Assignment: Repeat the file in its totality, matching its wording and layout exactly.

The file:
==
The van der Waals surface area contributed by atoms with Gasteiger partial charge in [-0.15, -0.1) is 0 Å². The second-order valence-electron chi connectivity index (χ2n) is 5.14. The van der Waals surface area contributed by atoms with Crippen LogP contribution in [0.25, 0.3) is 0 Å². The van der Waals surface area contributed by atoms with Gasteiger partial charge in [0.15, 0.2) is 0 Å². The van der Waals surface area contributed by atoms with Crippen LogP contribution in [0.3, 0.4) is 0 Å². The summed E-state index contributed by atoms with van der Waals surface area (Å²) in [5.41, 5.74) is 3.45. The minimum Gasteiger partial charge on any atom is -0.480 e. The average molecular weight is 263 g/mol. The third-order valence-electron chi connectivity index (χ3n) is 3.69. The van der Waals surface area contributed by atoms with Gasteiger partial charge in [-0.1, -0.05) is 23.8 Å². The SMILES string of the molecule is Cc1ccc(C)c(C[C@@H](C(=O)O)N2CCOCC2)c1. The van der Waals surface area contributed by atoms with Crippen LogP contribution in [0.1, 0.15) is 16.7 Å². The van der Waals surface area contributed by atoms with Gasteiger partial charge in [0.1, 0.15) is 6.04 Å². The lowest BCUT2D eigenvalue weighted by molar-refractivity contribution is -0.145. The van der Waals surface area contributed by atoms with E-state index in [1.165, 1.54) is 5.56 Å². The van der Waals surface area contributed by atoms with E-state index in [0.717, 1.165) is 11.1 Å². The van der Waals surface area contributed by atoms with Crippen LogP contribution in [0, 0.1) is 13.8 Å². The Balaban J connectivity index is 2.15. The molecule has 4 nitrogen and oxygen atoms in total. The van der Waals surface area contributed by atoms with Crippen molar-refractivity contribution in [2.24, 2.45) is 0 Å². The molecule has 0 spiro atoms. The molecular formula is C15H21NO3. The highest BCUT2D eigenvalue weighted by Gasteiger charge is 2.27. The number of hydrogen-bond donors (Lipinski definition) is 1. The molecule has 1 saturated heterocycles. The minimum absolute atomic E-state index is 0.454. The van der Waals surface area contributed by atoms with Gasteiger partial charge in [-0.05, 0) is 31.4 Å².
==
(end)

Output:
The van der Waals surface area contributed by atoms with Gasteiger partial charge in [-0.15, -0.1) is 0 Å². The second-order valence-electron chi connectivity index (χ2n) is 5.14. The van der Waals surface area contributed by atoms with Crippen LogP contribution in [0.25, 0.3) is 0 Å². The van der Waals surface area contributed by atoms with Gasteiger partial charge in [0.15, 0.2) is 0 Å². The van der Waals surface area contributed by atoms with Crippen LogP contribution in [0.3, 0.4) is 0 Å². The summed E-state index contributed by atoms with van der Waals surface area (Å²) in [5.41, 5.74) is 3.45. The minimum Gasteiger partial charge on any atom is -0.480 e. The average molecular weight is 263 g/mol. The third-order valence-electron chi connectivity index (χ3n) is 3.69. The van der Waals surface area contributed by atoms with Gasteiger partial charge in [-0.1, -0.05) is 23.8 Å². The SMILES string of the molecule is Cc1ccc(C)c(C[C@@H](C(=O)O)N2CCOCC2)c1. The van der Waals surface area contributed by atoms with Crippen LogP contribution in [0.1, 0.15) is 16.7 Å². The van der Waals surface area contributed by atoms with Gasteiger partial charge in [0.1, 0.15) is 6.04 Å². The lowest BCUT2D eigenvalue weighted by molar-refractivity contribution is -0.145. The van der Waals surface area contributed by atoms with E-state index in [1.165, 1.54) is 5.56 Å². The van der Waals surface area contributed by atoms with E-state index in [0.717, 1.165) is 11.1 Å². The van der Waals surface area contributed by atoms with Crippen LogP contribution in [0, 0.1) is 13.8 Å². The Balaban J connectivity index is 2.15. The molecule has 4 nitrogen and oxygen atoms in total. The van der Waals surface area contributed by atoms with Crippen molar-refractivity contribution in [2.24, 2.45) is 0 Å². The molecule has 0 spiro atoms. The molecular formula is C15H21NO3. The highest BCUT2D eigenvalue weighted by Gasteiger charge is 2.27. The number of hydrogen-bond donors (Lipinski definition) is 1. The molecule has 1 saturated heterocycles. The minimum absolute atomic E-state index is 0.454. The van der Waals surface area contributed by atoms with Gasteiger partial charge in [-0.05, 0) is 31.4 Å².